With any movement, you have to differentiate between the people that have to listen, and those that will have to choose whether to listen, and sometimes people fall into both those categories, due to the different roles that they hold in their lives. Those that must listen are those that, for example, have to protect themselves legally or visually as the head of a company. They therefore have to respond to claims of discrimination or a systemic problem with internal career progression that means women are less likely to move up the ranks than men. Movements can be hugely successful in holding enterprise to account and pushing change in the public sphere. The difficulty comes in creating change on the personal level. How do we change, for example, rape culture? Is exposing instances of rape or sexual assault enough to stop the crime? This is the limitation of any movement. There is a danger that it may become supporters speaking into an echo chamber and being hailed by other supporters, while those that would not subscribe to recognising that victims are in no way to blame for the crimes of their rapists are able to switch off the news, ‘play the devil’s advocate’, or blurt out the stories of men falsely accused as a justification for not listening to allegations. A prime example that popped up in my Facebook feed earlier this month was a group of policing students at the University of Derby where screenshots of their group chat were leaked, including suggestions that while one had sex with a woman the others could hide and watch, and where photos of girls were discussed, including explicit descriptions of having sex with them. It’s only one of a string of such incidents across university campuses where women have been made to feel unsafe in their learning and living environment. We have to recognise that while locker room talk or harassment has been pushed further into the fringe, it is still very much present in our educational spaces, in our workplaces, and especially in the halls of Parliament.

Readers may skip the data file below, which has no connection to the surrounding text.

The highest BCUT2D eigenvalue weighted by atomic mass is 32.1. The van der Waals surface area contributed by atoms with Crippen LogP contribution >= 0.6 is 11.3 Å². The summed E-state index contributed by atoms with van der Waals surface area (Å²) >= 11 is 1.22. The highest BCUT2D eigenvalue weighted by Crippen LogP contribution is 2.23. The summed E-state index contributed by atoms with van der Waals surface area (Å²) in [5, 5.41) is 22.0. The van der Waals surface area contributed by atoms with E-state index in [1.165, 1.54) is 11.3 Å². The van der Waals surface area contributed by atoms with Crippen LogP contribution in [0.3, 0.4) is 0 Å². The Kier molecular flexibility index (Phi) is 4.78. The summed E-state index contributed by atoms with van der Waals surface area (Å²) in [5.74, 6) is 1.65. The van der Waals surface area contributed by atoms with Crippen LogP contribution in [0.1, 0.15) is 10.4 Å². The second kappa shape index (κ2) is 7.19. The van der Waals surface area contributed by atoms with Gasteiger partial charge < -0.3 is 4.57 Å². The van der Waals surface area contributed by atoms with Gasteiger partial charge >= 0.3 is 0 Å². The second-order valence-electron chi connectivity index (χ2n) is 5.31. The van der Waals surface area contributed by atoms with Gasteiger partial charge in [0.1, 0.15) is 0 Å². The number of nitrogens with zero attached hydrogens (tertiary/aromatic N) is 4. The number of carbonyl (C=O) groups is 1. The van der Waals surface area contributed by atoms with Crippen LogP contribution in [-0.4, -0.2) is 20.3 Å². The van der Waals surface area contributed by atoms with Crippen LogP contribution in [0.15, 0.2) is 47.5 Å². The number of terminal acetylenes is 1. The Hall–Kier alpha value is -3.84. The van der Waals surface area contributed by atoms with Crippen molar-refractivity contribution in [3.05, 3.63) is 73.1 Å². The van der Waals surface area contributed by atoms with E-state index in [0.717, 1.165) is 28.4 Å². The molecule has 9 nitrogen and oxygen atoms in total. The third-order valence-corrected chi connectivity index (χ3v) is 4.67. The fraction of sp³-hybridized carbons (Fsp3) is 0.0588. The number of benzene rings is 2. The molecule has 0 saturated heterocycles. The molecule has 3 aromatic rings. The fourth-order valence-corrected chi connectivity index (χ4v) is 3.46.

The rapidity of the news cycle is a huge challenge for a movement like this, as is a focus of maintaining viewership. As a consequence, Donald Trump’s misogyny rarely makes prime time news hours because, what has changed? When the President is unapologetically sexist, there is little to report on. This is how a complacency develops. It’s no longer newsworthy, so we should no longer be concerned with it. When it does rarely make the news, it’s no more than a day, even hours, that it stays relevant, before it is filed away under “News that made us give up on politics” at the back of a store room, maybe given five minutes on Have I Got News For You?. No great solution comes to mind, apart from to ensure you are receiving news content from varied sources, and that, when you feel something deserves attention, or that attention is needed to ensure some level of accountability, share it and promote discussion. While social media has quickened the pace of our news cycle and created such a problem, it can also help us ease it.
Coming back to the long forgotten sexual assault allegations against many of our politicians, the obstacle to obtaining justice for these people lies in the difficulty of obtaining evidence twenty years later. This is, of course, symptomatic of a tolerance at the time for such behaviour, and the need to collect evidence or even report it was overlooked. This is not a mistake we can fix for past victims, but certainly one we can ensure is not made again. The movement has been hugely successful in empowering women to hold perpetrators to account, and this must be encouraged. As hard as it is, we cannot let ourselves be deterred by the brushing under the carpet of cases like Charlotte Edwardes’. It may be easy for a sceptic to dismiss the past, but it will be impossible to ignore this now.
While I’m not saying we abandon the past, or even give up on generations which have grown up watching sexual harassment jokes be made in sitcoms by male actors being paid more than their female counterparts, I do think that the next stage in this movement involves a serious focus on the young. It is easier to educate than it is to re-educate, and it is the duty now of all women and men who have seen the power of #MeToo movement to instill in the next generation the principles that are going to cause huge progression towards gender equality, building on the legislative success of present, and achieving a longer term change in our cultural thought, that means there is no longer a tolerance for the behaviour we’ve turned a blind eye to for so long.
In Michelle Obama’s new Netlfix documentary Becoming, she talks about how when Barack Obama was elected President, many political commentators naively claimed that the United States was entering a post-racial era. I strongly believe that is the danger here- to sit back and think the work is done. I implore you: sit up, pay attention, back to work.